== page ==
A bow, a ribbon, Christmas wrapping paper, note card, a box, wrapping tissue, and the gift are the ingredients to developing anticipation and wonder.

First, the bow. Think of the bow as the Bethlehem star, that beacon of light which led the wise men to their adoration of the Christ Child, showering Jesus with gifts of gold, frankencence and myrrh. The Bethlehem star, that gift of guiding light, signals the birth of a great king. It reminds us that Christ is the light of the world. Christ continues to guide us day by day. It is this light of Christ that shines in and through us.

The ribbon is the road travelled by the magi to see the Christ Child. It is the path the shepherds took to adore him in the manger. As we daily engage in the Lord’s Prayer (a portion of a rabbinic prayer) we engage in the Way of Christ, not in the way of the self-absorbed world.

The Christmas paper, more than anything else, signals the hope and anticipation for the gift inside.  The Christmas wrapping is the promise given to us that there is a gift all ready and waiting for us. It is not just any wrapping paper. Wrapping paper marks the special mements of our lives. Christmas paper

  • is not baby shower paper
  • is not wedding paper
  • is not bridal shower paper
  • is not anniversary paper
  • neither is it birthday paper.

But this is Christmas paper lovingly wrapped around the treasure, that gift inside. No onter wrapping paper denotes the promise of the Messiah as this does.

Yes, this does mark the chronological birth of Jesus, making it a sort of birthday paper. What makes the difference with this birthday present is that Christ is the eternal gift of the eternal promise of God. It is eternal promise wrapping paper.

The note card says “Just for you for Christmas”. That does mean you. We as a collective of humanity are first and foremost special individually and specifically loved.

The box is the manger: “I bring you news of great joy that will be for all the people. Today in the town of David, a Saviour has been born to you; he is Christ the Lord. This will be a sign to you: you will find a baby wrapped in swaddling clothes and lying in a manger.”

As the manger cradled the Christ Child, the simple cardboard box cradles the Christmas gift. We too are simple cardboard boxes and lowly mangers. but that is precisely whom God chooses to live within. The Christ child in the manger–the Christmas gift in the box– Christ living within us.

The wrapping tissue wraps the gift so carefully, so gingerly as the swaddling clothes Mary wrapped the baby Jesus in. Swaddling clothes are also referred to in Euripides, Aristotle, Hippocrates and Plutarch. It is frequently in medical works. Mary, lovingly and protectively as only a new mother can,  wrapped her new born son in swaddling clothes, garments which were in medical usage of the time. We wrap out most precious gift in tissue paper to keep it from harm.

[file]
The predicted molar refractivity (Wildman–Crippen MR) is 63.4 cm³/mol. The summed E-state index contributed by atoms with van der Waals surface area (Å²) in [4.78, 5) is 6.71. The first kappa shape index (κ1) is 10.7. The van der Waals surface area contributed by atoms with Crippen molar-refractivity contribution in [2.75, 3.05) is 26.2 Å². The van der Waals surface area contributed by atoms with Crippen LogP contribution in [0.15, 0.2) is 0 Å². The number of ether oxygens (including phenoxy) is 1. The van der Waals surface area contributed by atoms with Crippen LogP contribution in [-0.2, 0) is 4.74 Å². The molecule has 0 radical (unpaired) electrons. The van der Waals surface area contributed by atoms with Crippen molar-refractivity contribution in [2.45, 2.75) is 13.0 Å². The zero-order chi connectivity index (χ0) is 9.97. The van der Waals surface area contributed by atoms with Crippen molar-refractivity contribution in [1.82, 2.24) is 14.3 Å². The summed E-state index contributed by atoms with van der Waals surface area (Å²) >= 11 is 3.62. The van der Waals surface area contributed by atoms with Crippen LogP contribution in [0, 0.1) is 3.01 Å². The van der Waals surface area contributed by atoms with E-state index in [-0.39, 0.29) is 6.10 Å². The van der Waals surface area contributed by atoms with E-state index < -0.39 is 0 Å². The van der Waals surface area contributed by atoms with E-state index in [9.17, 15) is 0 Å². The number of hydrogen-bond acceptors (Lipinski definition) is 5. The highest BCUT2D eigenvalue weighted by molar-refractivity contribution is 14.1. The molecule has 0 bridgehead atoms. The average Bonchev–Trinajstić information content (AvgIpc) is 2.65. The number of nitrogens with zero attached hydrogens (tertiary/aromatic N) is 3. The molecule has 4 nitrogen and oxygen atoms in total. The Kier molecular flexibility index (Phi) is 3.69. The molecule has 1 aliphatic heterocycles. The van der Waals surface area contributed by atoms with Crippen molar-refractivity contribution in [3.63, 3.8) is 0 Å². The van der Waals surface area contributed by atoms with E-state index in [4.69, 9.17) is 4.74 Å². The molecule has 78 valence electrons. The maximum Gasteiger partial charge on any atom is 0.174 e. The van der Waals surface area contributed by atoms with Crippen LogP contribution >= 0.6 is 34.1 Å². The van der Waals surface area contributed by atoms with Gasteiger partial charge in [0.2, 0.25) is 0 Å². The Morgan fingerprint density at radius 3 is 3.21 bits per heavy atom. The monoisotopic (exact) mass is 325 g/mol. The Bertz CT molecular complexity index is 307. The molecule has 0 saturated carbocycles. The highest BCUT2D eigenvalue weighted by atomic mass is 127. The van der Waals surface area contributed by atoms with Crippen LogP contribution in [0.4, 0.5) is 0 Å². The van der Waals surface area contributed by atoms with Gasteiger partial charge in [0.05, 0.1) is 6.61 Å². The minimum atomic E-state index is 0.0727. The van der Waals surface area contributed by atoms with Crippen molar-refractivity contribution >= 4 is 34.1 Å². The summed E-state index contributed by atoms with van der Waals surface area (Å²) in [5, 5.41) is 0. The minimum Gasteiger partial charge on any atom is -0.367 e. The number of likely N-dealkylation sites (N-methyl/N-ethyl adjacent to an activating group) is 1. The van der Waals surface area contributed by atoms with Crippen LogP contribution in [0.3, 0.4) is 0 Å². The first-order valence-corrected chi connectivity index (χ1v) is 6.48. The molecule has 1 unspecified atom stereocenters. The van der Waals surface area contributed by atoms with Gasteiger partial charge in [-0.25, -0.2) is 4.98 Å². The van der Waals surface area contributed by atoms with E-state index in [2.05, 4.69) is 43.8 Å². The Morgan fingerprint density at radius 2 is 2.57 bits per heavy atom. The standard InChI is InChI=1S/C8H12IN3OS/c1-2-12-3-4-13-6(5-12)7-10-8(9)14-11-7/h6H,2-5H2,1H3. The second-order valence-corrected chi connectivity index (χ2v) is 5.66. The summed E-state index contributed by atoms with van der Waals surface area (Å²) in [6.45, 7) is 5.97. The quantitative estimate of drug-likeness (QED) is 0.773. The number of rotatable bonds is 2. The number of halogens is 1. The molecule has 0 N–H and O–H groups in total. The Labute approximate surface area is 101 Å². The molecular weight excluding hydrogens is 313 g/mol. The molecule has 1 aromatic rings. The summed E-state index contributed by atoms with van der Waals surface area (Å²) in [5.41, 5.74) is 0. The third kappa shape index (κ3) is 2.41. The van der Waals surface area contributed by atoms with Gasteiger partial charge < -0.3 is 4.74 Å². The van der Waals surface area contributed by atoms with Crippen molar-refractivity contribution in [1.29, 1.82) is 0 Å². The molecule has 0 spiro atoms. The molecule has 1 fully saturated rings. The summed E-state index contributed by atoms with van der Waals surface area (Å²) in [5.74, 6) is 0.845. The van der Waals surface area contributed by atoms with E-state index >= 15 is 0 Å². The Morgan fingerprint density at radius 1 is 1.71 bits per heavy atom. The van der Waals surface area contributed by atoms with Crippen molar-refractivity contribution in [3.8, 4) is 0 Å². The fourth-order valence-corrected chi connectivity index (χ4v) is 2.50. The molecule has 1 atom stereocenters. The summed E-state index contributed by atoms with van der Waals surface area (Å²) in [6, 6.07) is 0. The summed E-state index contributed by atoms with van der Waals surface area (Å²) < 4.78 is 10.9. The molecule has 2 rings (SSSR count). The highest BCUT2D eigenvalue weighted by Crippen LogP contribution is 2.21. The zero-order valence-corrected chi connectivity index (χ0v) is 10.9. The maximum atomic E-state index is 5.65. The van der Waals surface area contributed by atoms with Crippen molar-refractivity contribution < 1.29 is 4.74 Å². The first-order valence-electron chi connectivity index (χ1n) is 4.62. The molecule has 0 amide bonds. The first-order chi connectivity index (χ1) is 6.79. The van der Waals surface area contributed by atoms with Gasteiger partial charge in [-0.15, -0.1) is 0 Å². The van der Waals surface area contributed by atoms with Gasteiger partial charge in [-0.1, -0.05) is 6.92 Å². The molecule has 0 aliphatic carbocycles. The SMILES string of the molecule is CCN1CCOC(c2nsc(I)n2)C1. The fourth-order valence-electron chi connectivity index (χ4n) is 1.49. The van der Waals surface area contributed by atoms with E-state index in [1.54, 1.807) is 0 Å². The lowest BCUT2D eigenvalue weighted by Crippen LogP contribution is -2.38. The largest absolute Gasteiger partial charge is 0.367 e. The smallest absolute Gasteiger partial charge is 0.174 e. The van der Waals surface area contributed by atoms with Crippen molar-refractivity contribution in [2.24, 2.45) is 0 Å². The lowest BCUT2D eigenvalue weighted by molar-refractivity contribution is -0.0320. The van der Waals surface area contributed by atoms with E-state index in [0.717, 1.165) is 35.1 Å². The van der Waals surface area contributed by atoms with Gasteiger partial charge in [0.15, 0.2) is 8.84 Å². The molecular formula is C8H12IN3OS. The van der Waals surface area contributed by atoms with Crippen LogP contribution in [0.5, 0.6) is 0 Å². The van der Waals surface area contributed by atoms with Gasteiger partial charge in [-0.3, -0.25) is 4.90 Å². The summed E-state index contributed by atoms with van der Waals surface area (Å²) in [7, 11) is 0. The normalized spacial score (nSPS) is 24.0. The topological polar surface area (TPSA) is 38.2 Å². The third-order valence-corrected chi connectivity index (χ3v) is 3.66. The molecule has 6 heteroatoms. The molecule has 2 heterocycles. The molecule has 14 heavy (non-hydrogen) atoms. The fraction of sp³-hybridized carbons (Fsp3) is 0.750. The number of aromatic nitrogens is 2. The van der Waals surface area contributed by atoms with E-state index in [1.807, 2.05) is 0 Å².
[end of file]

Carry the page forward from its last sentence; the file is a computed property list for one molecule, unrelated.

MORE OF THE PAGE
The promised gift born of love. In this universal Christmas gift, we receive the greatest gift of love, the Holy Bible signifying the Word of God who became flesh and dwelt among us. The Christmas day reading is John chapter 1: “In the beginning was the Word, and the word was with God. He was in the beginning with God. All things came into being through him, and without him not one thing came into being. What has come into being in him was life, and the life was the light of all people. The light shines in the darkness, and the darkness did not overcome it.”

This eternal gift has been given to us, to shine in our hearts through us to all others, to be a lamp unto our feet. This Word of Life lights our life. Partake of this living Word, this eternal universal Christmas gift each day, as it gives life and lifts us out of our darkness and robs sin of its sting.

Gift giving reveals the heart of the giver: “For God loved the world so much that God gave his only begotten Son, that whoever will believe in him shall not die but have eternal life.” This gift also promises to reveal the heart of the receiver. God’s Salvation in Jesus reveals how utterly corrupt our heart is, that there is nothing we can do in ourselves to repare the breach between ourselves and God. Our own efforts are tainted with selfish motivation and lack of humility.

Do we dare to accept this gift? Any gift can be refused–no less the gift of the Christ Child. How absurd it would be if we refused a Christmas gift properly wrapped, signed by someone who loves us, addressed to us, and contained what we desperately needed, and we refused the gift saying, “I don’t believe it!”

It would be better to say, “I’ll take it even though I find it hard to believe. Help my unbelief!” Choose to accept the awe and wonder of being so greatly loved.” God sent the Son into the world, not to condemn the world, but that the world might be saved through him” (John 3:17). It is a gift of connectedness, of not having to go it alone in this world, of the helping hand up. Renew that child within today by accepting the gift of the Christ Child.

Janet Wiebe